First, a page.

The cilantro plants bolted soon after we got them, and sent up flowers. Many gardeners would get rid of the plants and start new cilantro plants at this point, but since it’s my first time growing cilantro I opted to let them flower so they can go to seed. Cilantro plants produce coriander seeds, which can be used as an herb in cooking. It’s pretty cool that the one plant can be used in two different culinary ways. :]
Flowering cilantro against an overcast August sky…
These nasturtium plants were started from seed. I love nasturtium plants and flowers, and though they’re pretty they’re also edible! I’ll likely add some young leaves and flowers to our plates as the plants continue to grow and fill in. I’ll feed some to the bunnies as well. I’m happy that thus far our wee little garden is both pleasing to the eye and completely edible.
Please leave a comment if you’d like to recommend any veggies or herbs that might do well in our little patio planters. I’m probably going to replace our cilantro and parsley with lettuce plants as soon as the lettuce seedlings I’m growing are a bit bigger, and am open to a few other tweaks here and there.
I hope you have a wonderful week, dear readers. Until next time…
Confession: I’ve had a platonic crush on gardens for some time now. I love nature, and longed for space to grow things – including veggies. However, given that I’ve lived in apartments virtually all my life, and that we have our bunnies on our patio during the day, growing veggies wasn’t in the cards.
All that changed with our recent move, though. We moved in June and I was determined to have SOME sort of garden, even if it was small. And though I wasn’t able to do a raised bed Square Foot Garden like I’d hoped, we do have a container garden growing on our tiny patio – thanks to my handy hubby.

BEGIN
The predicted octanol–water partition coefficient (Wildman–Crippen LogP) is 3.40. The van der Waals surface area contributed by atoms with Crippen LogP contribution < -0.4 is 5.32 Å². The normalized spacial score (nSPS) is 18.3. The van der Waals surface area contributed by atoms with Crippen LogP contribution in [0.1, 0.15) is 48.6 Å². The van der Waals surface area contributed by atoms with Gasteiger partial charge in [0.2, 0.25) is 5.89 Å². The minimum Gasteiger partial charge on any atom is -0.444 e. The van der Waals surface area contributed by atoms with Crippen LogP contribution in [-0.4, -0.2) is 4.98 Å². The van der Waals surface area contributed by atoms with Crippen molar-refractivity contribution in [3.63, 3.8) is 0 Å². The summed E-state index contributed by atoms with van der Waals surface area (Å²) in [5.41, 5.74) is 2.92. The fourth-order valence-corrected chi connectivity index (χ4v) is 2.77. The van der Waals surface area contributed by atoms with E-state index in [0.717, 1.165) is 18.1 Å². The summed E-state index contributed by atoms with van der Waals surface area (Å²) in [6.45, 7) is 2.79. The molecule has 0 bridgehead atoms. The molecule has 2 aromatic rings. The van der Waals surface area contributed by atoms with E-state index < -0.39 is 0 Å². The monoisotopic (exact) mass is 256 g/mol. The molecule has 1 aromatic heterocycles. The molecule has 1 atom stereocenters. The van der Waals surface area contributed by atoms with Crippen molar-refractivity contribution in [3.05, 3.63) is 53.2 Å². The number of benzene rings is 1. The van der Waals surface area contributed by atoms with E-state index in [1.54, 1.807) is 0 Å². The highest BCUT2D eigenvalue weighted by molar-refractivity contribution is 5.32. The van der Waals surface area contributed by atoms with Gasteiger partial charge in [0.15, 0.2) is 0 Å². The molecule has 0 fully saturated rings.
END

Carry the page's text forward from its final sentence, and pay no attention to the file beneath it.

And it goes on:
Hubby made our Patio Railing Planters over the 4th of July weekend, and I snapped some pictures along the way so I could share them with you. His task wasn’t an easy one, given that we can’t nail or drill into any part of the stucco patio, and had to have everything up off the ground to at least waist height because of the bunnies. Oh, AND he had to do his work on the patio with limited tools and not disturb the neighbors. No small feat! (Securing the planters to the building somehow was essential – we don’t want them to fall down from the third floor and hurt anyone below)
Before: The patio is 7 feet by 6.5 feet, beige stucco, and had all the charm of a prison. Awesome, right?! ;]
The railing is 7″ deep, which meant that the numerous railing planter boxes on the market wouldn’t work for us. Phooey!
Hubby came up with a great solution though. Here are some basic instructions and some photos to give you an idea of how the patio railing planters were assembled.
3 plastic planter boxes (10″ deep x 10″ high x 24″ wide)
Galvanized bolts, washers & nuts (using galvanized hardware helps fight off rust)
Metal L brackets, that were sprayed to match the building’s paint color
One 4″ x 6′ x 3/4″ piece of wood
Rust-oleum spray paint
The hardware, wood, and paint…
Hubby started by putting the wood up on the railing, and marking the spots where the L brackets would be attached. He alternated – one on the inside, one outside, one inside, one outside. This first step was part of securing the board onto the patio railing.
Next, those marked holes were drilled…
Each hole got a bolt, two washers, and a nut. The “sandwich”/order went bolt, washer, board, washer, nut.
The bolts were put in from the bottom, so the ends stuck up. The L brackets were then removed and spray painted…
Drainage holes were drilled into the bottoms of the planters, and holes were drilled into the boards for the bolts. This part of the process was to secure the planters to the board, which was already braced/secured onto the railing.
When securing the planters to the board, we followed a similar pattern: bolt, washer, wooden board, planter box, washer, nut. Each planter box is attached at each of its two ends…
This shows all three empty boxes secured to the board.
You can see that the L brackets have been spray painted, and the brackets hold the board securely onto the railing.